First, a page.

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BMC Cancer. 2009 Aug 4;9:268. doi: 10.1186/1471-2407-9-268.

Alterations of BCCIP, a BRCA2 interacting protein, in astrocytomas.

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  • 1Department of Radiation Oncology, The Cancer Institute of New Jersey, UMDNJ-Robert Wood Johnson Medical School, New Brunswick, NJ 08903, USA. liuj8@umdnj.edu



Loss of heterozygosity of chromosome 10q26 has been shown to be associated with the aggressiveness of astrocytic tumors (or astrocytomas), but the responsible gene(s) residing in this region has not been fully identified. The BCCIP gene is located at chromosome 10q26. It encodes a BRCA2 and CDKN1A (p21) interacting protein. Previous studies have shown that down-regulation of BCCIP impairs recombinational DNA repair, G1/S cell cycle checkpoint, p53 trans-activation activity, cytokinesis, and chromosome stability, suggesting a potential role of BCCIP in cancer etiology. In this study, we investigated whether BCCIP is altered in astrocytomas.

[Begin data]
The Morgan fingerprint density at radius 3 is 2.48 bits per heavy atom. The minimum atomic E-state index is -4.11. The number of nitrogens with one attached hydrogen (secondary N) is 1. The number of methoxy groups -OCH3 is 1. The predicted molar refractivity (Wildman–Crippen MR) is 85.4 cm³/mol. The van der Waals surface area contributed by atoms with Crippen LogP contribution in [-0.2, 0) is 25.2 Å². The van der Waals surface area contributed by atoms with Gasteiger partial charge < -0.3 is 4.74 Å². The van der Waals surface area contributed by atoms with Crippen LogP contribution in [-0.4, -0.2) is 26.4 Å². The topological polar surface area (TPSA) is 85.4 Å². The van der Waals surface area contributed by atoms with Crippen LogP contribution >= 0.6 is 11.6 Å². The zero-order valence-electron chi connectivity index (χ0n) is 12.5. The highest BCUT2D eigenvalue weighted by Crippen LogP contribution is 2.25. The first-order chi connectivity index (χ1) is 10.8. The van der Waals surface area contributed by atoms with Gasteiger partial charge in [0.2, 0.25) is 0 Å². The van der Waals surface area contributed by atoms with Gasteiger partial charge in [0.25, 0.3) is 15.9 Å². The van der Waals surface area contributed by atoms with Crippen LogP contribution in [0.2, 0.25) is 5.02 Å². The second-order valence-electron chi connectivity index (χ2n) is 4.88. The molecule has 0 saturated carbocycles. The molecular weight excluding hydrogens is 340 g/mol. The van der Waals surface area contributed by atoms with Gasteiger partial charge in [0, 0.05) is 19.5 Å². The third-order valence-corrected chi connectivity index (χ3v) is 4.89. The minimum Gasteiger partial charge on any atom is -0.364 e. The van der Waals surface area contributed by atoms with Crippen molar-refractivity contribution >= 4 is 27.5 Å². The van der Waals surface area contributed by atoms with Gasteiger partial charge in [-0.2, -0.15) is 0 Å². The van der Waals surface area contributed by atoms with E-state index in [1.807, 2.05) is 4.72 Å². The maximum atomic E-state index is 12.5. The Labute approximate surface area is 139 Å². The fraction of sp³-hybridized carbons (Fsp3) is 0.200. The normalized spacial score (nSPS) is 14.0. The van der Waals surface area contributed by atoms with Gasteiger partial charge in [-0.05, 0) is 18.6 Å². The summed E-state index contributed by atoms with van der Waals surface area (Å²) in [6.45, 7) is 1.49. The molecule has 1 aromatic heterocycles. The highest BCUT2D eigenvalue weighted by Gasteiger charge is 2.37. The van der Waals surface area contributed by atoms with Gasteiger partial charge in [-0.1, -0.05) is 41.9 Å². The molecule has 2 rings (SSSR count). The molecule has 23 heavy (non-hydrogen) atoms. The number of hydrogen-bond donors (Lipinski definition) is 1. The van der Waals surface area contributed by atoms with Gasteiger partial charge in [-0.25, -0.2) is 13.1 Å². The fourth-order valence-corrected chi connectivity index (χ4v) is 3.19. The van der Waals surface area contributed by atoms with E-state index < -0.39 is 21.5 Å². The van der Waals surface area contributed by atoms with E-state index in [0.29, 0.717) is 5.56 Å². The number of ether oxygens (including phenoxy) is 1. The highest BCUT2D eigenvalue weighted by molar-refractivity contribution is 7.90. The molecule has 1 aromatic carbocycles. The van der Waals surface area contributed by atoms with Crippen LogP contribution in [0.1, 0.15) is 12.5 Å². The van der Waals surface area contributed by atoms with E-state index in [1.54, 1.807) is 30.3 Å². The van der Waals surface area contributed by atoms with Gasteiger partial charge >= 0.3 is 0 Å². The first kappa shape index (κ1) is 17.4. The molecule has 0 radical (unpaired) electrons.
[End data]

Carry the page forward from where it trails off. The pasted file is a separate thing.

Genomic DNA from 45 cases of grade IV astrocytic tumor (glioblastoma) tissues and 12 cases of normal tissues were analyzed by quantitative PCR. The BCCIP protein expression in 96 cases of grade II-IV astrocytic tumors was detected by immunohistochemistry (IHC). IHC staining of glial fibrillary acid protein (GFAP), a marker for astrocytic cells, was used to identify cells of the astrocytic lineage.


We found that BCCIP protein is expressed in normal cells with positive staining of GFAP. However, BCCIP protein expression was not detectable in approximately 45% of all astrocytic tumors, and in > 60% in the grade IV glioblastoma. About 45% glioblastoma have significant (p < 0.01) reduction of BCCIP gene copy number when compared to normal DNA. Furthermore, the frequency of lacking BCCIP expression is associated with the aggressiveness of astrocytic tumors.


Our data implicate a role of BCCIP in astrocytic tumorigenesis, and lack of BCCIP may be used as a marker for astrocytomas.

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